As part of my research on cultural changes in Auhelawa, a society on the south coast of Normanby Island, Milne Bay Province, Papua New Guinea (PNG), I’ve read through many of the reports written by the young Australian men who worked as officers of the colonial government. You can tell as you read them how inexperienced and naive many of these men were. Some of them were probably not much older than my students. Nonetheless, they were given the responsibility of not only enforcing the administration’s regulations on “natives,” but also explaining it to the people to whom it applied. In many areas, patrol officers and their parties of armed constables were the only contact people had with the colonial state, and may have only encountered a formal patrol once a year. At each stop on the patrol, the officer would act as a magistrate, law enforcement officer, service provider, and a kind of tutor of this new government.

Their telegraphically-written logs of each day’s activity on the journey offer a colorful if sketchy picture of the meeting between local residents and the mobile city hall of their colonial state. For example, in a 1914 report, a patrol officer named N. K. Bushell described his activities on an early patrol through Auhelawa, known then as the districts of Namoa, Kurada and Bwasiyaiyai. Walking by foot with a group of armed native constables, he spoke with people in each village. He took two people into custody who had been accused of adultery. He then writes in an entry of May 14:

I made enquiries for venereal disease, but found no cases. I explained to the people the Government’s wishes for a bigger birth-rate and had the printed leaflets distributed. (Bushell 1914)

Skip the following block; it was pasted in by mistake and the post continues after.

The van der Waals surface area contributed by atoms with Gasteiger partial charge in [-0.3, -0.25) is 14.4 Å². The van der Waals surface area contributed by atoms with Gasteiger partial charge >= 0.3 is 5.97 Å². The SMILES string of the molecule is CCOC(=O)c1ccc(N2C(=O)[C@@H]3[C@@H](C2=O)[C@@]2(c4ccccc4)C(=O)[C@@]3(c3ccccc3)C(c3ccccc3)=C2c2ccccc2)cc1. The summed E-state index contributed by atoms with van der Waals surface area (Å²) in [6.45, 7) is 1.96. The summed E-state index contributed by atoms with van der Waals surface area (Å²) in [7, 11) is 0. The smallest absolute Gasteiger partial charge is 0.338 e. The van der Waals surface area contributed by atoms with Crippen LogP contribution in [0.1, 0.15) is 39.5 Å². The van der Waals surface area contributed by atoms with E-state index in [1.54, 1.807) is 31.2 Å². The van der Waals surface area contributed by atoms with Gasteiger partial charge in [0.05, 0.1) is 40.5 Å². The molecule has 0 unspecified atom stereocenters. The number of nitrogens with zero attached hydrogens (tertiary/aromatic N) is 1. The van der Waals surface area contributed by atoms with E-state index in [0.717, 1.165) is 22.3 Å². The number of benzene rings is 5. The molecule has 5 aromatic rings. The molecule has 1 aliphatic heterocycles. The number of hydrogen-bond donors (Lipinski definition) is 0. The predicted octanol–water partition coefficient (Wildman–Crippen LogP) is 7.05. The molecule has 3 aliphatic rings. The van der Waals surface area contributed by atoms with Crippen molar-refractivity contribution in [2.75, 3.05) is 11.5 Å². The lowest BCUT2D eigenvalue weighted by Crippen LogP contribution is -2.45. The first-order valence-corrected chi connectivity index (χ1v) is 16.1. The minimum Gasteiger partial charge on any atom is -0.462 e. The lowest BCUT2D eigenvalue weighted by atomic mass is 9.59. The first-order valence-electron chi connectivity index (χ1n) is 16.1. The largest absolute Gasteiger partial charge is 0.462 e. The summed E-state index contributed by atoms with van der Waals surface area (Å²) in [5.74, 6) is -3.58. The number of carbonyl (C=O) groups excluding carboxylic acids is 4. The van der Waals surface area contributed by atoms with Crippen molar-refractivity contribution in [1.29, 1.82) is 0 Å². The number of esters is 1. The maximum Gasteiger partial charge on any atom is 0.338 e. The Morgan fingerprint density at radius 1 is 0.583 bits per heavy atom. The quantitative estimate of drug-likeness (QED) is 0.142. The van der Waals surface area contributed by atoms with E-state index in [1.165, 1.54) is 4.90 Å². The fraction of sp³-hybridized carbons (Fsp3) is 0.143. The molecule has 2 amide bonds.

He goes on to describe that he ordered that all of the “old houses” be pulled down and burnt by his officers. He makes a positive comment about the apparent health of the people, and notes that local people told him that the coming yam harvest was expected to be a big one. He notes that the water supply in this area is excellent because of its many “fine, flowing creeks” (ibid.). He also took two women into custody for treatment for venereal disease. Although it is unclear from his report, it appears that he and his officers made camp in Bwasiyaiyai and kept the venereal disease patients and the men charged with adultery over night in camp.

In the morning he held a court for resolving local disputes, treated the women and discharged the men. This early contact between the colonial state and people of Auhelawa, though perhaps excessive, is also representative in many ways. The police power of colonial administration was swift, quite intrusive, somewhat brutal and could appear capricious, but also very paternalistic and concerned with the wellbeing of the residents. Officers appeared suddenly. Indeed, according to patrol officers’ reports, from 1891 to 1941, patrols in this area occurred no more than once a year. When they arrived they intruded into practically every domain of people’s domestic existence, inquiring about marital problems, sexual activity and food supplies, and apparently giving the residents no choice but to comply with this sudden intrusion. When I lived in Auhelawa, people mentioned that some would flee to the bush whenever they heard that a patrol was coming. I can’t say I would have done any differently; in fact, it seems only rational.

Incidentally, the patrol reports have been preserved by the National Archives of PNG, and these have now also been digitized as part of a project led by Kathy Creely at the University of California, San Diego Libraries. You can find the Bushell report and others here.

Reference

Bushell, N. K. 1914. “Report of a Police Patrol of D’Entrecasteaux Group of Islands, March 11th to May 16th 1914.” Item 627. Files of Correspondence, Journals and Patrol Reports from Outstations of British New Guinea and Papua, 1890-1941 (CRS G91).